313922612019Cryo-EM structure of the activated RET signaling complex reveals the importance of its cysteine-rich domain.Bigalke JM et al
88264401996Congenital central hypoventilation syndrome: mutation analysis of the receptor tyrosine kinase RET.Bolk S et al
243154142014Functional characterization of a novel FGFR1OP-RET rearrangement in hematopoietic malignancies.Bossi D et al
235289972013The developmental etiology and pathogenesis of Hirschsprung disease.Butler Tjaden NE et al
233782512013KIF5B-RET fusions in Chinese patients with non-small cell lung cancer.Cai W et al
245487822014The prognostic role of intragenic copy number breakpoints and identification of novel fusion genes in paediatric high grade glioma.Carvalho D et al
289315602018RET-mediated modulation of tumor microenvironment and immune response in multiple endocrine neoplasia type 2 (MEN2).Castellone MD et al
223122492012Molecular basis of medullary thyroid carcinoma: the role of RET polymorphisms.Ceolin L et al
319171552020Uterine inflammatory myofibroblastic tumors in pregnant women with and without involvement of the placenta: a study of 6 cases with identification of a novel TIMP3-RET fusion.Cheek EH et al
316059462019Genetic Landscape of Somatic Mutations in a Large Cohort of Sporadic Medullary Thyroid Carcinomas Studied by Next-Generation Targeted Sequencing.Ciampi R et al
319942012020Recurrent RET gene fusions in paediatric spindle mesenchymal neoplasms.Davis JL et al
240223662014To bud or not to bud: the RET perspective in CAKUT.Davis TK et al
296176622018Driver Fusions and Their Implications in the Development and Treatment of Human Cancers.Gao Q et al
98581451998Differential expression of the RET gene in human acute myeloid leukemia.Gattei V et al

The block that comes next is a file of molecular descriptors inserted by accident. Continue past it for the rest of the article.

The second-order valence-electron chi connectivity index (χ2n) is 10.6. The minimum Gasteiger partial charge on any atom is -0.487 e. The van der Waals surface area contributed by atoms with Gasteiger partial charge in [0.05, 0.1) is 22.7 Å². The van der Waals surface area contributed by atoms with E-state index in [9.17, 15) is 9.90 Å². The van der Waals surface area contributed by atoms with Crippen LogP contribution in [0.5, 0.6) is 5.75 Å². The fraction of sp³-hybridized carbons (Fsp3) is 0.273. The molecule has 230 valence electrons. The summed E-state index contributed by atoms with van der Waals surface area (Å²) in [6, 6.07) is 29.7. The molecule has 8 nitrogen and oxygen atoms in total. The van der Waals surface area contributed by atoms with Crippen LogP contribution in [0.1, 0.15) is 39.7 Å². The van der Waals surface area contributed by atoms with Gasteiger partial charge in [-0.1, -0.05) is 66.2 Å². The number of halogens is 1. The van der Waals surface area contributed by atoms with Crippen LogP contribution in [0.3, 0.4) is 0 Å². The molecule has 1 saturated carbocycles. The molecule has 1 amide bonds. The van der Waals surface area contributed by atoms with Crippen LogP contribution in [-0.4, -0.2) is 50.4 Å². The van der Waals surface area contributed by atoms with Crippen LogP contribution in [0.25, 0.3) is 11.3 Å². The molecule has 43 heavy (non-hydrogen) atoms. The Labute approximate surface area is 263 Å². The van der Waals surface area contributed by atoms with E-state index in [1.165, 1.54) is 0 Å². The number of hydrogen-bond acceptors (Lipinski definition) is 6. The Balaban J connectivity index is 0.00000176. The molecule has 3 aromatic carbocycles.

238685062013Ret inhibition decreases growth and metastatic potential of estrogen receptor positive breast cancer cells.Gattelli A et al
284479122017Targeting RET in Patients With RET-Rearranged Lung Cancers: Results From the Global, Multicenter RET Registry.Gautschi O et al
252423312014RET recognition of GDNF-GFRα1 ligand by a composite binding site promotes membrane-proximal self-association.Goodman KM et al
322934992020Oncogenic and drug-sensitive RET mutations in human epithelial ovarian cancer.Guan L et al
301306302019Novel gene fusions in secretory carcinoma of the salivary glands: enlarging the ETV6 family.Guilmette J et al
266860642016Vandetanib as a potential new treatment for estrogen receptor-negative breast cancers.Hatem R et al
294134232018Genomic Landscape of Pheochromocytoma and Paraganglioma.Jochmanova I et al
25881071989Difficulties of parathyroidectomy after previous thyroidectomy.Kadowaki MH et al
276831832017RET Aberrations in Diverse Cancers: Next-Generation Sequencing of 4,871 Patients.Kato S et al
285122422017A Systematic Analysis of Oncogenic Gene Fusions in Primary Colon Cancer.Kloosterman WP et al
317111242020REToma: a cancer subtype with a shared driver oncogene.Kohno T et al
160291192005RET proto-oncogene: a review and update of genotype-phenotype correlations in hereditary medullary thyroid cancer and associated endocrine tumors.Kouvaraki MA et al
246999012014RET gene mutations (genotype and phenotype) of multiple endocrine neoplasia type 2 and familial medullary thyroid carcinoma.Krampitz GW et al
260783372015Identification and characterization of RET fusions in advanced colorectal cancer.Le Rolle AF et al
317154212019RET fusions in solid tumors.Li AY et al
223276222012Identification of new ALK and RET gene fusions from colorectal and lung cancer biopsies.Lipson D et al
314117542020Novel TFG-RET fusion in a spindle cell tumour with S100 and CD34 coexpresssion.Loong S et al